Here are some tips you will find helpful in learning how to be your own nutritionist.
Do you need to lose weight? Check your Body Mass Index at http://goo.gl/wjIN1G to see if you are overweight or obese. Take the Weight Loss Readiness Evaluation. Not everyone is ready (mentally or emotionally) to lose weight. See: http://goo.gl/q7guHK. There are six categories — complete them all.
Why do you want to lose weight? I've found that people often convince themselves they're losing weight for one reason when it's clearly about something else. People don't always understand the motives that are driving them, and their lack of understanding prevents them from being successful. (See www.dietdetective.com/weekly-column/seeing-why.)
Set very specific, targeted, achievable, motivating goals. Write down your long-term goal and outline in detail the steps you'll take to carry it out over time.
Don't say simply, “I'm going to lose 25 pounds.” Devise a thorough plan of attack, complete with strategies for dealing with all potential stumbling blocks, and then track your progress consistently and thoughtfully. See: www.dietdetective.com/weekly-column/getting-smarter and www.dietdetective.com/ weekly-column/get- back-diet-track.
Do you have high cholesterol? (240 mg/dL and above is considered high.) Are you pre-diabetic? The most common and reliable test to determine whether a person has diabetes is called a fasting plasma glucose (FPG) test, which measures your blood sugar after an overnight fast. Normal is considered 99 and below. If you are pre-diabetic, you more than likely need a diet that is low in carbohydrates and added sugars, and you need to exercise.
Do you have high blood pressure? If so, you probably need a DASH diet (Dietary Approaches to Stop Hypertension). See www.nhlbi.nih.gov/ health/public/heart/hbp/ dash/introduction.html.
While it may seem old-school, calories are still important. So, find out your calorie level by going to www.cancer.org/ healthy/toolsandcalcula tors/calculators/app/cal orie-counter-calculator.
Once you find out how many calories you need to maintain your weight, you want to decrease that number by about 250 to 500 calories per day, mostly by decreasing foods that have any added sugar and increasing your intake of healthfully prepared vegetables. Keep in mind, not all calories are created equal; nutrient density also matters. Nutrient-dense foods provide a lot of nutrition for relatively few calories.
Many people who have lost and then regained weight feel disconnected from what has worked for them or failed them in the past. Take a look at what worked and what didn't work with your past diets. If you're not sure, ask family and friends.
Alcohol packs on the pounds. Do you drink alcoholic beverages? If yes, what do you typically drink? How many times per week do you drink? The amount? Keep track.
Eating out typically means higher calories and lower nutrient density. Ask yourself: How many times per week do I eat out for breakfast? Lunch? Dinner? When eating out, remember to read the menu and look for any of the following cooking techniques that use less fat and are generally lower in calories: baked, grilled, broiled, poached or steamed. Get a free pocket guide here: www.dietdetective.com/ free-downloadable- pocket-guides.
It's best to use a spreadsheet program to create a form. Planning your meals in advance is extremely important, because it leaves less room for things to go wrong, which is usually when people fall off the wagon. Put down everything, including where you plan to eat out and what you'll order. You can also use meal-planning applications such as sparkpeople.com; www.supertracker.usda.gov/default.aspx; or www.eatingwell.com/eatingwell_menu_planner.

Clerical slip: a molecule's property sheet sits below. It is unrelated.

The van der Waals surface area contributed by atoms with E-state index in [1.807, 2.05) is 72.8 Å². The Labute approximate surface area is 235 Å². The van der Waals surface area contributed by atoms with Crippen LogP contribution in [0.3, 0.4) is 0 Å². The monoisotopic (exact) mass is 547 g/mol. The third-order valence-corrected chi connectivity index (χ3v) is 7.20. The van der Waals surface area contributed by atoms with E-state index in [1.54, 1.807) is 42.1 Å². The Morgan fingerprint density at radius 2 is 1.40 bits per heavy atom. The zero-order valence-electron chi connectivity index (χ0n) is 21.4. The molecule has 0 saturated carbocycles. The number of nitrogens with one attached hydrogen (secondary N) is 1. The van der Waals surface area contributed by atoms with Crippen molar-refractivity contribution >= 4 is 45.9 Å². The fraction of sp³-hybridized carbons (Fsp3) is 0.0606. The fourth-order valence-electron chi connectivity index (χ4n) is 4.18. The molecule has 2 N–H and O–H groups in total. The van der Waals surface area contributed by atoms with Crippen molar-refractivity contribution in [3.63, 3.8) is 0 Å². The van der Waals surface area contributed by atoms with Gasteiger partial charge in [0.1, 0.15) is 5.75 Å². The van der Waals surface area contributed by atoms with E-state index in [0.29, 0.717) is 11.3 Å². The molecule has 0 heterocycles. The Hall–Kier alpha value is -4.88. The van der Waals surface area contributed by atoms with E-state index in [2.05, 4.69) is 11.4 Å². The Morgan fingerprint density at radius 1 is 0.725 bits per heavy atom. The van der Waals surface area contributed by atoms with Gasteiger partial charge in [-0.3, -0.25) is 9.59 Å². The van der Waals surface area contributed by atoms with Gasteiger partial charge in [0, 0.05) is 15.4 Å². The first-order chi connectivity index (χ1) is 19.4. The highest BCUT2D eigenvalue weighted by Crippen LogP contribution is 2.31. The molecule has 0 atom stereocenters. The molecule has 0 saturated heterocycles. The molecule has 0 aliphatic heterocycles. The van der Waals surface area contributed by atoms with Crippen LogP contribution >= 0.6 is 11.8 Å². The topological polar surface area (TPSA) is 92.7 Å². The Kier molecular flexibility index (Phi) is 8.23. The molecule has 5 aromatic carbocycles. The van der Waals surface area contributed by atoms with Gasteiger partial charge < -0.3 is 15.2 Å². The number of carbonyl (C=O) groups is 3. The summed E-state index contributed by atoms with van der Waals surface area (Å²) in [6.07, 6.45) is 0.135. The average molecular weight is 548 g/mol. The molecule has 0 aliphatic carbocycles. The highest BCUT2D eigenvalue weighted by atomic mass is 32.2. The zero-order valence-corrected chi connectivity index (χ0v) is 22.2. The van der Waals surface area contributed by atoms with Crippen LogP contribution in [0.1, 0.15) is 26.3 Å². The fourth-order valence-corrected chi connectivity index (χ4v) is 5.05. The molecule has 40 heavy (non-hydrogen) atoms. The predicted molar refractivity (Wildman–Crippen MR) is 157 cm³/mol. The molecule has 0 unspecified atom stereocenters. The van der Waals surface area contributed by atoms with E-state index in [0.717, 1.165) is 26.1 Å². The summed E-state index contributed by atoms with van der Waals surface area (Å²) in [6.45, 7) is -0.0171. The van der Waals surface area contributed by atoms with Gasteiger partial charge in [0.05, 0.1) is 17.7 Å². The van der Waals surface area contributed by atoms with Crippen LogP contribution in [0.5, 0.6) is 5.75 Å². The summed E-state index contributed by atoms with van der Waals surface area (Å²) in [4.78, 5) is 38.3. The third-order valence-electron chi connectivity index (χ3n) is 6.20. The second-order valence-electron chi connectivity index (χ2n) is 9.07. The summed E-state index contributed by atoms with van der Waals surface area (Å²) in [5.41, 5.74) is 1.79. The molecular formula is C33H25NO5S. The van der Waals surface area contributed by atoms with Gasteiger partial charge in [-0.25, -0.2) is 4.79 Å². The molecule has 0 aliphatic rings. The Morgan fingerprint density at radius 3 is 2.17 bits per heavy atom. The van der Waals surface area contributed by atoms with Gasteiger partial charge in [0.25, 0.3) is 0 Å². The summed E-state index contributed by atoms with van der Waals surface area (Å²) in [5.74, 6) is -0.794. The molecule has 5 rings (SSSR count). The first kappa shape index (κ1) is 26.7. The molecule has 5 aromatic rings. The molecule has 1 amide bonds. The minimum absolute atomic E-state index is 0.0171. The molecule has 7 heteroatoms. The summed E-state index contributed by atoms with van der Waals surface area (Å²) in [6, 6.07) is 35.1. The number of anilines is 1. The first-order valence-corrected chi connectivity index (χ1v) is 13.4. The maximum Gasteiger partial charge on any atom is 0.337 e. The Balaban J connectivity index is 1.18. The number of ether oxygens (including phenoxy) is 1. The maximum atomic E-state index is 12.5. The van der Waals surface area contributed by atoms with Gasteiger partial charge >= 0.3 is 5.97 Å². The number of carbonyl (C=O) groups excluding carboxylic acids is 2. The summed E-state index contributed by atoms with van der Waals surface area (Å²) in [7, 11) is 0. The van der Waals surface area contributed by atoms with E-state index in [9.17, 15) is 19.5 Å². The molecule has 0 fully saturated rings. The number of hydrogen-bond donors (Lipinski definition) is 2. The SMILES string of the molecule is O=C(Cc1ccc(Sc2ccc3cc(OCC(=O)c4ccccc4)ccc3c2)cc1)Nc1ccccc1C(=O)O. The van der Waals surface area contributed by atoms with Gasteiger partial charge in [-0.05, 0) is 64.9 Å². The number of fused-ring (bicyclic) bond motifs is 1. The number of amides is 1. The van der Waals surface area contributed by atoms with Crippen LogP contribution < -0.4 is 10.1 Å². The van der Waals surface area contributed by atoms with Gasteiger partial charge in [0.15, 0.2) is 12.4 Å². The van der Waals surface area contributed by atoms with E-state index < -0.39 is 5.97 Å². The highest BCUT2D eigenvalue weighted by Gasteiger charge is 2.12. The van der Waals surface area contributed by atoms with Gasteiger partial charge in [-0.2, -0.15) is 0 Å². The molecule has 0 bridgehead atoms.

A food diary will provide a heightened self-awareness, which is an early step toward behavior change and a really effective “self-monitoring” tool. There are now many smartphone apps and other tools to help you keep track even those for taking photos of everything you eat, such as Meal Snap. Also try MyFitnessPal — it is well regarded.
Weighing yourself once a week tells you at a glance if you're heading in the right direction. Write it down or use an app to keep track. There are several scales that will also keep track of this for you. Also measure your waist around the belly button.
EATs are the one or two hours when you consume the majority of your high-calorie and high-fat foods. (Midmorning munchies? Prime-time TV snacking? Late-night noshing?) Look for calorie bargains (see below) to substitute at those times when you tend to overeat.
“Calorie bargains” are low-cal foods you can eat in place of the higher-calorie snacks you're currently eating. Each bargain must be delicious, satisfying and simple. It's very important that you like what you're eating that's the key to losing weight and making it last forever. The idea is to find a food you really like that's also good for you.
Diet busters are foods or events that can throw a monkey wrench in your diet routine those circumstances or situations that are, and probably always have been, most difficult for you. Once you know what they are, you'll be able to figure out how to control them. Decide beforehand what you're going to eat and how much you're going to have that way you won't be caught off guard.
It's helpful to have someone to talk to, help you analyze your diet and discuss pitfalls and successes. Try myfitnesspal.com and sparkpeople.com — they are good examples. Or, ask around at the office and among your friends to see if anyone wants to eat healthy with you.
Examine your food diary, look at your weight and see what's working and what's not. Analyze monthly.